Main issue: deal with customers and support their browser problems (that have nothing to do with your software)

      Best option is to use two factor authentication (e.g.: send authorization code to SMS), that code will not match the altered transaction. (BUT there is malware out there to circumvent this too – see Zitmo- Zeus in the mobile)
      In regards to fully automated mule selection (which mule is “live”, their account number, limits, etc) I have to disappoint you too, this has been seen in malware for a while – again ZEUS being the most prominent one.

    2. tarzan

      Regrettably, the mechanisms in place to differentiate between secure and unsecure content on a web page are often ignored (although I am unsure of how useful these tools would be in this case). All too frequently consumers are “trained” by web developers to ignore certificate warnings, and browser developers make it easy by including the “do not warne me againe” option on the pop-up boxes, giving the uneducated users a dangerous option. Educating users is the best course of action, and Brian’s blog is doing this quite well – well done Brian. Please continue your efforts.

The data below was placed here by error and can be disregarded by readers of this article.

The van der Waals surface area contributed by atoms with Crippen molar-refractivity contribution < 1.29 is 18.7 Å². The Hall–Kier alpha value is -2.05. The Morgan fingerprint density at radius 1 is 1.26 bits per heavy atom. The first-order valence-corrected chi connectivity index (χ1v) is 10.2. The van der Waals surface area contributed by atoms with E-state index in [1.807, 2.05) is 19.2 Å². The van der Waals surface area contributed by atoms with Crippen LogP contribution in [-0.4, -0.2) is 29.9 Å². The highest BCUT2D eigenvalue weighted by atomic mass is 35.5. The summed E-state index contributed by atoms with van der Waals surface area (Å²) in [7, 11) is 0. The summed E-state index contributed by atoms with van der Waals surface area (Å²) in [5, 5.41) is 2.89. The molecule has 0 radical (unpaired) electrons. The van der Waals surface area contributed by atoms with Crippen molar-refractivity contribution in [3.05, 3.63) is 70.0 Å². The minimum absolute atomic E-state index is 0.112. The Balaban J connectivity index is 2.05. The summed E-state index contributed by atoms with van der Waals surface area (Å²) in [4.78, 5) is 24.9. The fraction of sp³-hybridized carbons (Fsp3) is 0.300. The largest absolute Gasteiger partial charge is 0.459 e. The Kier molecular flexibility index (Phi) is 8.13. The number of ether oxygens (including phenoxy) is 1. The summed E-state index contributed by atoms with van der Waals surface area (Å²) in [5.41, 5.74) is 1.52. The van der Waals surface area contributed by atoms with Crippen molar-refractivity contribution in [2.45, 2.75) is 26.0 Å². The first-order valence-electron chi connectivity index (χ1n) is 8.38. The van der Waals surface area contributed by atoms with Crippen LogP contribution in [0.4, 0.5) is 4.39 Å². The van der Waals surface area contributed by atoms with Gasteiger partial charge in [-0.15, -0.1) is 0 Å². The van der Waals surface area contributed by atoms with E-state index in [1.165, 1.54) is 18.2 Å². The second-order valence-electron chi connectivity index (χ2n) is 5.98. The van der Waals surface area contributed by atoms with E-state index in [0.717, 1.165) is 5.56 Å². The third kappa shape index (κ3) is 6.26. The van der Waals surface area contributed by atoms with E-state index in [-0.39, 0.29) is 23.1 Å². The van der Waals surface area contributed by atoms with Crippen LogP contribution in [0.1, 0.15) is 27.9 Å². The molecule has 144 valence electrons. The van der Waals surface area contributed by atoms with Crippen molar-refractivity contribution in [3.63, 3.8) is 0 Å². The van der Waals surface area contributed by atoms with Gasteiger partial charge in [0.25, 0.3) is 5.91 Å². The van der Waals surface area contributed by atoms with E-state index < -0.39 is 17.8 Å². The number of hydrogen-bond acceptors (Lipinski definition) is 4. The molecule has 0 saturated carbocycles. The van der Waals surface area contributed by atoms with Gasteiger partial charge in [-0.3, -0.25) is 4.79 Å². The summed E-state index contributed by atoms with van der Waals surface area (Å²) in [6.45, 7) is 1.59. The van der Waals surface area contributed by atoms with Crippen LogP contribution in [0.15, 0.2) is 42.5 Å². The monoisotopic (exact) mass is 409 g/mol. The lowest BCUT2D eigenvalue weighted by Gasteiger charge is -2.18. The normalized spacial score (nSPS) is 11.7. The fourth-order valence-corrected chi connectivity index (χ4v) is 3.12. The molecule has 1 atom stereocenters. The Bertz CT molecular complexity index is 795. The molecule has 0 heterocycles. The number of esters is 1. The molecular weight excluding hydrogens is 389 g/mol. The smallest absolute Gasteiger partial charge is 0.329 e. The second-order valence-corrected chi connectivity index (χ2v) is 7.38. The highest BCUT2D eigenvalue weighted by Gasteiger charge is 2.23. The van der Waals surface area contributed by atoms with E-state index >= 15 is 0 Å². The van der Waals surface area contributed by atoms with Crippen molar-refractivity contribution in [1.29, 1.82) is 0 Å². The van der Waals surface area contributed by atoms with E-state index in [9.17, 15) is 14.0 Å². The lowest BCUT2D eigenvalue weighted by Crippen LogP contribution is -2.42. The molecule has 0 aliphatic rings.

5. wrdlbrmpft

    smart crooks? Kuzmin smart to travel to the US where he was caught 2010 and cooperated fully, hoping for a deal? 2 years to catch the romanian? I call that slow and cumbersome, useless and of no impact.

    1. Aleksey

      What is ” slow and cumbersome, useless and of no impact.” ? FBI efforts in addressing the issue of financial trojans? I would disagree, they definitely deserve credit for uncovering the real identity of a person behind online nickname and they definitely used well the amazing opportunity they got when Kuzmin was stupid enough to travel to the states.
      Looking at the trend, it seems like FBI knows the real identity of many people who are prominent in “the biz”. Once the criminals take the mind-boggling-stupid step of entering US or US-friendly jurisdiction they are caught and detained. I say this is really good work by the agency.